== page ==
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Daily Inspiration: Meet Nimarta Narang

Today we’d like to introduce you to Nimarta Narang.

Hi Nimarta, we’d love for you to start by introducing yourself.
Born and raised in Bangkok, Thailand, I have worked as a journalist since the age of 14. I began interning at the Bangkok Post, Thailand Tatler, along with other publications during summer breaks. I found journalism to be a great way to gain a backstage pass to every field and discipline, and it fostered my curiosity about the world. As an experimental psychology graduate of Tufts University and the University of Oxford, I have also worked as a psychology research assistant at Harvard, an immigration paralegal at a law firm, early interventionist, film intern and assistant, and now a freelance writer and journalist. I am now finishing a master’s with a concentration in media and psychology at NYU, where I am also a Screenwriting Lab Fellow and an International Scholar. Oh, I also work with NYU Journalism to help them create modules for female and femme journalists. 

Would you say it’s been a smooth road, and if not what are some of the biggest challenges you’ve faced along the way?
Pursuing a non-linear path has definitely come with its share of struggles. Oftentimes, I have to jump into a whole new field or city on my own and figure out the ropes without a support network. Building a community and finding mentors to seek advice from has also been difficult, and it can feel isolating. I’ve learned, though, that my community is global — it honestly feels like I have a home I can visit from every corner of the world, sometimes. Learning to be vulnerable and honest with people around me is a learning curve and something I’m definitely still working on.

Also, being okay with the fact that I have so much more to learn about writing, journalism, academia, and social impact work. Networking used to be such a source of stress for me as I was insecure (and still am at times, quite frankly!) about what I could offer. But I realized I could offer something quite substantial — my curiosity. And a willingness to ask questions and engage.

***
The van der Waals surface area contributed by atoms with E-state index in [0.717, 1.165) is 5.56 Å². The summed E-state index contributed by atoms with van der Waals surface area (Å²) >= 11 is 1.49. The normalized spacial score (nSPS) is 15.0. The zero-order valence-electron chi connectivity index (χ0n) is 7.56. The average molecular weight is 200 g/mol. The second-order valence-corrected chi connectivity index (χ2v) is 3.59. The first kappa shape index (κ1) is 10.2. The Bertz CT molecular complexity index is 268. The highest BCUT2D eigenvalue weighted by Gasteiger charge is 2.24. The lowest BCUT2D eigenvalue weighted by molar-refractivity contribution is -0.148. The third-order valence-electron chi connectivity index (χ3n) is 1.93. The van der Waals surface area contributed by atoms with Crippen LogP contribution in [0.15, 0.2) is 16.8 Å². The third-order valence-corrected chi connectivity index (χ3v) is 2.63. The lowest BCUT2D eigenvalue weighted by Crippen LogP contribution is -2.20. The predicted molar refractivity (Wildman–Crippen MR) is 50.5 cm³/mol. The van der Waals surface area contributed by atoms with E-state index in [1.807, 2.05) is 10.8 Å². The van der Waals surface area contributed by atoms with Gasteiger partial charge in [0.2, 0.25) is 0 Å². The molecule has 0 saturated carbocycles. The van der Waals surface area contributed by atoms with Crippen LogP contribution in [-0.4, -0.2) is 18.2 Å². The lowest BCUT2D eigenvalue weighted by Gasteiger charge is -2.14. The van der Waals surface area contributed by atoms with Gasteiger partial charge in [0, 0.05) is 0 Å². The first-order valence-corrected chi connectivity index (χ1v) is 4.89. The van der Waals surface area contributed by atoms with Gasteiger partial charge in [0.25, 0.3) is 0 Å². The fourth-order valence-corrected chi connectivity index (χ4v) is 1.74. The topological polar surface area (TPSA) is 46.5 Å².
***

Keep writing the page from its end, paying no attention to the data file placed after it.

As you know, we’re big fans of you and your work. For our readers who might not be as familiar what can you tell them about what you do?
As a freelance journalist, writer, and researcher, I’m constantly involved in many projects. I’m working on two right now that I’m particularly proud of — I’m consulting with NYU Journalism to help with the creation of a module to discuss and detail the varying threats that female and femme journalists experience in 1) newsrooms; 2) online and when 3) working with sources where they pertain to harassment, with a particular emphasis on sexual harassment. I’m working to ensure that the voices and perspectives included also involve those who are not just from the US. The second project I’m excited about is developing the literary vertical with Brown Girl Magazine — our goal is to highlight and feature original fiction from established and emerging South Asian writers.

I’m known for having many, many interests and for trying to find ways to converge them in the projects I’m involved with. I’m very passionate about using storytelling to amplify social issues, and my Thai-Indian background definitely provides me with a perspective I don’t see often in the coveted rooms here in LA.

Do you have any advice for those just starting out?
Ask all the stupid questions you have. But, also make sure to google first. I was too afraid at times to ask questions because I was naively under the impression that I would look ill-prepared or not knowledgeable. Here’s the thing though – asking questions shows that you’re interested and invested. I wish I had known that it’s okay to not know anything and that you don’t have to pretend that you do.

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